Pros and Cons of a Debt Consolidation Mortgage Refinance
A debt consolidation refinance may let you kill two birds with one stone: It can allow you to achieve a lower interest rate on your debt while streamlining all your monthly payments into one. You’ll essentially consolidate debt obligations and roll them into your mortgage, but at a much lower interest rate. The result is a single payment at a lower interest rate: your monthly mortgage payment.
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How It Works
A debt consolidation refinance allows you to pay off high-interest credit cards, medical bills, student loans, and any other loan balances you carry. This is done by borrowing a larger amount than what you owe on your home. The difference is used to pay off debt.
You can opt for a debt consolidation refinance as long as you have at least 20% equity in your home. You’ll also have to qualify for this program, at which time your lender will look at your credit score, job history, and debt-to-income ratio, among other factors, just as they would when you’re buying a home.
Debt Consolidation Options
This is typically a good option for homeowners with high loan balances and perhaps not a super low rate on their current mortgage.
The new loan will pay off the initial mortgage, while the remaining funds will pay off debt. Sometimes the new lender will pay that debt directly, and sometimes they’ll issue the borrower cash to pay it off themselves. If the rate on the current mortgage isn’t competitive, this is also an opportunity to lower the rate on the outstanding balance at the same time.
Rate and term refinance
A rate and term refinance is exactly what it sounds like: The new loan comes with a lower interest rate and a longer term, as you’re starting over with a new 30-year mortgage.
This is a great way to combat high interest rates, especially if those rates have made it difficult to make your monthly mortgage payments. The extra cash you’re not paying toward your mortgage payment is then used to help pay down your outstanding loan amount associated with credit cards, medical bills, and other loan balances.
Home equity line of credit (HELOC)
A HELOC allows you to borrow against the equity in your home without touching your current mortgage. This is terrific if you closed your loan at a great rate but still need to access your equity. The amount you borrow can be used to pay off loan balances. A HELOC works differently from a regular mortgage in that you pay as you use it.
The Advantages of a Debt Consolidation Refinance
There are pros and cons to a debt consolidation refinance. You can pay off high-interest debt, often in a shorter period of time. Your credit score will also benefit, as it can grow as your debt shrinks. The money you save with your new lower interest rate can also be put toward your debt consolidation efforts, allowing you to pay off these loan balances faster.
One of the biggest advantages to knocking down this debt is the fact that you’ll have some breathing room. Consolidated debt opens your credit cards back up, providing a cushion in case of emergencies. Speaking of emergencies, you can also use the money you’re saving every month to build up your rainy-day fund—that way you won’t have to rely on credit cards in the first place.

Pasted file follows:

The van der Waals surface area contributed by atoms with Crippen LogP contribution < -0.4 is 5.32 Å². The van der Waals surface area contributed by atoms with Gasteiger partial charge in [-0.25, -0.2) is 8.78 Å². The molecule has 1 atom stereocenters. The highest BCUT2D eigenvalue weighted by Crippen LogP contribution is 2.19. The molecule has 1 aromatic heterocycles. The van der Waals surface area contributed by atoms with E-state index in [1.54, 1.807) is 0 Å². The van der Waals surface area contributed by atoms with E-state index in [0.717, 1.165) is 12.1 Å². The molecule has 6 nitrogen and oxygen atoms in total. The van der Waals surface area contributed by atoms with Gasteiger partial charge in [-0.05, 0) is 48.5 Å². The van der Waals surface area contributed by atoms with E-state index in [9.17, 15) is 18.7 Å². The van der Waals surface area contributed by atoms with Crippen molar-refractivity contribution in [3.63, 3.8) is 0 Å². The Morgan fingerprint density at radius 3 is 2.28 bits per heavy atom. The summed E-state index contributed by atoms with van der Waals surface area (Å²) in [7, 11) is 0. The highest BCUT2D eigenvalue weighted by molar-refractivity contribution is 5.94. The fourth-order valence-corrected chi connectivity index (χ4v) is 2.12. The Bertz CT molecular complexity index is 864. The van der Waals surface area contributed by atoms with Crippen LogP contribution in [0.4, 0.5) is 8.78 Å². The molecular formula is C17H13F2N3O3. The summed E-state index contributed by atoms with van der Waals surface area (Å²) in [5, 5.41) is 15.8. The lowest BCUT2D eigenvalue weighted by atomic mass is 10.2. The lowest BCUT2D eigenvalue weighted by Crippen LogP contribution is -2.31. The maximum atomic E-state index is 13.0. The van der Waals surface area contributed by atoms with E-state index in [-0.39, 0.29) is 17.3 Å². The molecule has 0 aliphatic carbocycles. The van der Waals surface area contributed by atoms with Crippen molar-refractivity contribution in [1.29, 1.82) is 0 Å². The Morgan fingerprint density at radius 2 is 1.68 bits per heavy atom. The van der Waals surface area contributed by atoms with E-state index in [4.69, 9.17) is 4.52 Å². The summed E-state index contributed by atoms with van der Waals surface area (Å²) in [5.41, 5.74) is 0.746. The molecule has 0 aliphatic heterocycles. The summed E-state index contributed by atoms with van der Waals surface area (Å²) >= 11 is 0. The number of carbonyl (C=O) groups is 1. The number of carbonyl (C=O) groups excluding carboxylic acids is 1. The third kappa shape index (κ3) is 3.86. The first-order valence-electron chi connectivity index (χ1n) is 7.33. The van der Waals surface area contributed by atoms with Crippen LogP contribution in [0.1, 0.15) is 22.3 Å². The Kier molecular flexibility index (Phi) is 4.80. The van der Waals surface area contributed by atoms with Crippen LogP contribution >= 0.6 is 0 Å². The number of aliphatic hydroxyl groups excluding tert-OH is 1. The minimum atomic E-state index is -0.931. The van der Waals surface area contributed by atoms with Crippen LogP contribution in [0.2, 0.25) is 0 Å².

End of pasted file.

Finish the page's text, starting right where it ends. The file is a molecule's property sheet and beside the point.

And let’s not forget about convenience. Every loan amount has a different due date, interest rate, and balance. A debt consolidation mortgage can simplify this process with one payment, an interest rate that’s much more favorable than high-interest credit cards, and a lower amount due overall (when you take into consideration all your debts and interest).
Things to Consider with a Debt Consolidation Refinance
Naturally, since you’ll be borrowing more than your current mortgage balance, your monthly mortgage payments will be higher. When you’re thinking of the pros and cons of debt consolidation refinance, think of it this way: Yes, your monthly mortgage payments will be higher, often by a few hundred dollars. But with a lower interest rate and only one payment, the savings can outweigh the cost.
Still, you need to make sure this is a monthly payment you can afford. A debt consolidation refinance will also mean you’re paying more mortgage interest over the life of the loan—though, again, you have to weigh that against high-interest credit cards. And you cannot deduct mortgage interest tied to your other outstanding debts.
Another thing to consider is how long you’re planning to stay in your home. A debt consolidation refinance can make sense if you’re planning to stay for a while. If you’re not, you’ll have less equity in your home when you decide to sell, which means less money in your pocket. This new loan will likely be for 30 years, so you’ll want to make sure you’re comfortable with its terms.
A debt consolidation refinance also comes with fees. Closing costs will typically amount to between 2% and 6% of your loan.
Tapping into home equity can be a smart way to tackle other debts, particularly as U.S. homeowners with mortgages saw their equity increase by 15.8% year over year from the third quarter of 2021. Unfortunately, credit card balances are also higher than ever, with the Federal Reserve Bank of New York noting that total household debt increased by $312 billion (2%) in the second quarter of 2022.
Put these two facts to work for you by using your home equity to pay down credit cards, medical bills, and other loan balances. Our team is happy to show you how; give us a call today.